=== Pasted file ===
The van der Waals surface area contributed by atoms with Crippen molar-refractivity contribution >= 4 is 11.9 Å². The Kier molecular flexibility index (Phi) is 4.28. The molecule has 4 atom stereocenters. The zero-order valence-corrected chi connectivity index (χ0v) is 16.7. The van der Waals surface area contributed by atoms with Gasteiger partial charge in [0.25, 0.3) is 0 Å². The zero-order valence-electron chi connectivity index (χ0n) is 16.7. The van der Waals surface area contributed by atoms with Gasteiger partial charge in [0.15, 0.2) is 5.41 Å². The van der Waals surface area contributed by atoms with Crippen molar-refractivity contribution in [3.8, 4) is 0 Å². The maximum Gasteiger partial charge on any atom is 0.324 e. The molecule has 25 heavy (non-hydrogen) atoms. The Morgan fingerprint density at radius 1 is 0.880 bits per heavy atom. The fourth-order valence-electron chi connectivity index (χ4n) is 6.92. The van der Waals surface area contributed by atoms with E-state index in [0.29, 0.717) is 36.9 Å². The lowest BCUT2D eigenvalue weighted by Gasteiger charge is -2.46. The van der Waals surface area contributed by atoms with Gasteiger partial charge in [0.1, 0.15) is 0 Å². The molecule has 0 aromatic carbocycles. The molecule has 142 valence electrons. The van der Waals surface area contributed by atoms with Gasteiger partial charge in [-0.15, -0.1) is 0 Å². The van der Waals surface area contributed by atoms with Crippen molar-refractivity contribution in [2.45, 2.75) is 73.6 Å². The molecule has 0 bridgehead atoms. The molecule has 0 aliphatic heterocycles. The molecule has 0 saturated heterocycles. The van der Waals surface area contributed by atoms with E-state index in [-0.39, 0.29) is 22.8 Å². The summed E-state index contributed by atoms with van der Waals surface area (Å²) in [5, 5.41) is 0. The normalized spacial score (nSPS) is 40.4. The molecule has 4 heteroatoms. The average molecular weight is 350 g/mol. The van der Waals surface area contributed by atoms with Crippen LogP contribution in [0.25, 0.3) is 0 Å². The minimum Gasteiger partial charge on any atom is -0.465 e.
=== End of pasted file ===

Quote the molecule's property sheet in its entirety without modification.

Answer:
The van der Waals surface area contributed by atoms with Crippen molar-refractivity contribution >= 4 is 11.9 Å². The Kier molecular flexibility index (Phi) is 4.28. The molecule has 4 atom stereocenters. The zero-order valence-corrected chi connectivity index (χ0v) is 16.7. The van der Waals surface area contributed by atoms with Gasteiger partial charge in [0.25, 0.3) is 0 Å². The zero-order valence-electron chi connectivity index (χ0n) is 16.7. The van der Waals surface area contributed by atoms with Gasteiger partial charge in [0.15, 0.2) is 5.41 Å². The van der Waals surface area contributed by atoms with Crippen molar-refractivity contribution in [3.8, 4) is 0 Å². The maximum Gasteiger partial charge on any atom is 0.324 e. The molecule has 25 heavy (non-hydrogen) atoms. The Morgan fingerprint density at radius 1 is 0.880 bits per heavy atom. The fourth-order valence-electron chi connectivity index (χ4n) is 6.92. The van der Waals surface area contributed by atoms with E-state index in [0.29, 0.717) is 36.9 Å². The lowest BCUT2D eigenvalue weighted by Gasteiger charge is -2.46. The van der Waals surface area contributed by atoms with Gasteiger partial charge in [0.1, 0.15) is 0 Å². The molecule has 0 aromatic carbocycles. The molecule has 142 valence electrons. The van der Waals surface area contributed by atoms with Gasteiger partial charge in [-0.15, -0.1) is 0 Å². The van der Waals surface area contributed by atoms with Crippen molar-refractivity contribution in [2.45, 2.75) is 73.6 Å². The molecule has 0 bridgehead atoms. The molecule has 0 aliphatic heterocycles. The molecule has 0 saturated heterocycles. The van der Waals surface area contributed by atoms with E-state index in [-0.39, 0.29) is 22.8 Å². The summed E-state index contributed by atoms with van der Waals surface area (Å²) in [5, 5.41) is 0. The normalized spacial score (nSPS) is 40.4. The molecule has 4 heteroatoms. The average molecular weight is 350 g/mol. The van der Waals surface area contributed by atoms with Crippen LogP contribution in [0.25, 0.3) is 0 Å². The minimum Gasteiger partial charge on any atom is -0.465 e.